An Electrical World
From the very beginnings of sustained electrical experimentation in the early eighteenth century, investigators noted a marked similarity between lightning and the sparks created by friction. For example, when Hauksbee rotated a glass vessel against a dry woolen cloth, he “observ'd the Light to break from the agitated Glass, in a very odd Form, resembling that of Lightning.” 1 After the invention of the Leyden jar, explicit comparisons of this sort became more common because the jar's discharge not only looked like lightning but also sounded like thunder. As Benjamin Martin put it in 1746, “these flashings and snappings succeed each other sometimes very fast, and represent, as it were in Miniature, an artificial Thundering and Lightning.” 2 A few years later Franklin too hypothesized that lightning was electrical; more important, he also proposed a definitive test. Soon the hypothesis was verified, as scientists in several countries drew electricity from the clouds.
The confirmation that lightning is an electrical discharge was perhaps the most dramatic and far-reaching finding of eighteenth-century science. Above all, it showed that human-made microcosms might mimic cosmic phenomena. With an electrical machine and Leyden jar, for example, the scientist created, in miniature, lightning in the laboratory. 3 The ability to model nature's most awesome forces had obvious implications for enhancing elite Enlightenment ideology; it also emboldened investigators to study myriad environmental phenomena using electrical theory and models. Even the generally circumspect Martinus van Marum enthused in 1776 that “it is already fairly certain that many of the chief operations of nature depend either entirely or partly on the operation of Electrical Matter. ” 4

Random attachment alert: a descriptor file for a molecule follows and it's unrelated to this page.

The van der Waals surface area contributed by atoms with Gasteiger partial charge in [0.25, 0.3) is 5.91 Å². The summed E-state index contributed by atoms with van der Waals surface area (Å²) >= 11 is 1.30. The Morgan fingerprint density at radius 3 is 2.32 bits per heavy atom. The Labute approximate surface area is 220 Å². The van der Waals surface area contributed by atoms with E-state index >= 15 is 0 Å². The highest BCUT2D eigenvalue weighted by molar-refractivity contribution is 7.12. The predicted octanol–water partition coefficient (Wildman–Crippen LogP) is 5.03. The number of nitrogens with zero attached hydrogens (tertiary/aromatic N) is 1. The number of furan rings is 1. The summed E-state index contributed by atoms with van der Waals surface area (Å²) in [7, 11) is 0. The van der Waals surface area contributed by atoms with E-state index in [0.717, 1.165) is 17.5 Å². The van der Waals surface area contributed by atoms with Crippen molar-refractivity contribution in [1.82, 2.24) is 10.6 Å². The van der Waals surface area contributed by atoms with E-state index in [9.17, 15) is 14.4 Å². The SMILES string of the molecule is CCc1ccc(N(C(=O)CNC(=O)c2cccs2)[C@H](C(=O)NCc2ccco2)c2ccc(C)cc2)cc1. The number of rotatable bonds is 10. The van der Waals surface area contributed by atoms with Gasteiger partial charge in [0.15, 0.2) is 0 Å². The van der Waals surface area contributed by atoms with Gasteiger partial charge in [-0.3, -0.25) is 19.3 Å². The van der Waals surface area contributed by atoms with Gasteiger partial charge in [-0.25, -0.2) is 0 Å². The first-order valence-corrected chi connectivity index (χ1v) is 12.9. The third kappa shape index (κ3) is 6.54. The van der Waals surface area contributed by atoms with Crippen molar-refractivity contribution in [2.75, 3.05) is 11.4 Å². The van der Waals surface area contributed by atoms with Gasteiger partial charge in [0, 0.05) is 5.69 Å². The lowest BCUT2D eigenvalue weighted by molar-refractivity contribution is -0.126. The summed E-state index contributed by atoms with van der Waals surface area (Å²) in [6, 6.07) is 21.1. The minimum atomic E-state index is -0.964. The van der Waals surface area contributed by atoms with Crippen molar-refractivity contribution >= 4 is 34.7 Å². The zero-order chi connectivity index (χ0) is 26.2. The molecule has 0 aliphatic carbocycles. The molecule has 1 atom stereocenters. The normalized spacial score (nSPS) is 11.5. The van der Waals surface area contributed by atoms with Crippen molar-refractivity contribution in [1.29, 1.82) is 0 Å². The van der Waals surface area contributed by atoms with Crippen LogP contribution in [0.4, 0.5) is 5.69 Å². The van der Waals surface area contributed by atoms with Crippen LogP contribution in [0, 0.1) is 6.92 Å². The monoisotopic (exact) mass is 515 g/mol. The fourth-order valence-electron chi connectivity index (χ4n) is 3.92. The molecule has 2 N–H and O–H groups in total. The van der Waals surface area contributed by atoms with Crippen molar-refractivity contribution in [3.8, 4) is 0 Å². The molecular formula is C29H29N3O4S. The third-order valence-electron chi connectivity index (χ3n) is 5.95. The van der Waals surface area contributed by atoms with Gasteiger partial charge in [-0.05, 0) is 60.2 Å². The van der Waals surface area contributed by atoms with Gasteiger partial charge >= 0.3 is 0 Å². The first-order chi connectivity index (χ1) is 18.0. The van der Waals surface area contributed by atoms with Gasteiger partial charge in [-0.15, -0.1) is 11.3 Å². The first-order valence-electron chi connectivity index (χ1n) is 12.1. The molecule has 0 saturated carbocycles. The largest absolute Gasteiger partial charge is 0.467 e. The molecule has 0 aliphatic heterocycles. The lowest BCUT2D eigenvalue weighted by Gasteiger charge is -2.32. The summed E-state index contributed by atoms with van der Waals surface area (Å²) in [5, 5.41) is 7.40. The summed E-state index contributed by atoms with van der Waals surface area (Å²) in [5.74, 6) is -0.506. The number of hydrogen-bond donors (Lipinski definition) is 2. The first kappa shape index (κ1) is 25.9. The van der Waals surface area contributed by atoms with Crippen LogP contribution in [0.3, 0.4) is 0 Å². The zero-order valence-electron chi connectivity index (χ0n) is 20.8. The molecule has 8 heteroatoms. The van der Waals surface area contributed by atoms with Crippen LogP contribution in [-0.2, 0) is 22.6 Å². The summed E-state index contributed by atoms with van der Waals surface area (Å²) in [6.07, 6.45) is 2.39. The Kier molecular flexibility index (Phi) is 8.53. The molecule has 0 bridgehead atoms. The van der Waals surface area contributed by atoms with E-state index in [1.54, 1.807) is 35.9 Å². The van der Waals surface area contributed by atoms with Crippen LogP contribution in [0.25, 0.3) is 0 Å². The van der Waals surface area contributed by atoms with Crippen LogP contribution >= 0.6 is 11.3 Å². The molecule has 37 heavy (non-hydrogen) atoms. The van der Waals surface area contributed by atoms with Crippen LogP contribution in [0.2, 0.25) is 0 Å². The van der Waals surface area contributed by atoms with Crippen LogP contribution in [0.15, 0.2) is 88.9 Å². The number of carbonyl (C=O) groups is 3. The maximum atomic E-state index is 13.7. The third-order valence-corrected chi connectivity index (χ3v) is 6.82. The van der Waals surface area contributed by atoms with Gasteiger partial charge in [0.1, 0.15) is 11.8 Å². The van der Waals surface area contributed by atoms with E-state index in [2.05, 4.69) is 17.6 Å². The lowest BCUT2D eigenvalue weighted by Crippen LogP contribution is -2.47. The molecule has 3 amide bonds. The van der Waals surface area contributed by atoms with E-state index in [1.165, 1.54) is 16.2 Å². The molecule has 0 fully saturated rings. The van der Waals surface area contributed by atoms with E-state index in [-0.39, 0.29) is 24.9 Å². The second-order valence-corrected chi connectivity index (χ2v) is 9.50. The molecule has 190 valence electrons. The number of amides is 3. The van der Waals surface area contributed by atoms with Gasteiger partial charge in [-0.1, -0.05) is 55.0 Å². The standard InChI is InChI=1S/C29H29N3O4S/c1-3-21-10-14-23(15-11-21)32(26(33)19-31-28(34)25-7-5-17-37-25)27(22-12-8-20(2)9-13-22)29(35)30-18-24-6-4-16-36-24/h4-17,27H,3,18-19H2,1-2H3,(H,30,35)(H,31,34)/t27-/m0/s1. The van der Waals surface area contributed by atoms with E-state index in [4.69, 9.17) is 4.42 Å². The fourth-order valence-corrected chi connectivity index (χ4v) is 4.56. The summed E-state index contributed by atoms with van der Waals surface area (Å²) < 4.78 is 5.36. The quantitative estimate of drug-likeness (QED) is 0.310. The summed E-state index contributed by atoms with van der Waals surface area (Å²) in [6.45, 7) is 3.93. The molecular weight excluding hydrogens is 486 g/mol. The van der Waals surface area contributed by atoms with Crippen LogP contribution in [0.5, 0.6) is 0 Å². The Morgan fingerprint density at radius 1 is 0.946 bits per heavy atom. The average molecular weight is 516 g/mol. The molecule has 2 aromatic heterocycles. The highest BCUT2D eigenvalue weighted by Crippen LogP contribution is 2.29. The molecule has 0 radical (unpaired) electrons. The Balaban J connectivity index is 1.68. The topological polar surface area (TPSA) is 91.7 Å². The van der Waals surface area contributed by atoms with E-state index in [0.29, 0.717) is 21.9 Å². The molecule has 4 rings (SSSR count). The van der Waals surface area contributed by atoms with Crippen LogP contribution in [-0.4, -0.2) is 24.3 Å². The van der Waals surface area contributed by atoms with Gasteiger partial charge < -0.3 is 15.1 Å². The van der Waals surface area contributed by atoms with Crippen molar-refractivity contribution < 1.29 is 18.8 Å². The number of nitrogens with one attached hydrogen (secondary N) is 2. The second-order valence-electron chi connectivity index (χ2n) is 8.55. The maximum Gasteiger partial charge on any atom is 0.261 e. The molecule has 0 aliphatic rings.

In generalizing from their electrical models, these scientists often erred. Because they could seemingly mimic clouds, the aurora borealis (also known as “northern lights”), and volcanoes, they saw the agency of electricity lurk-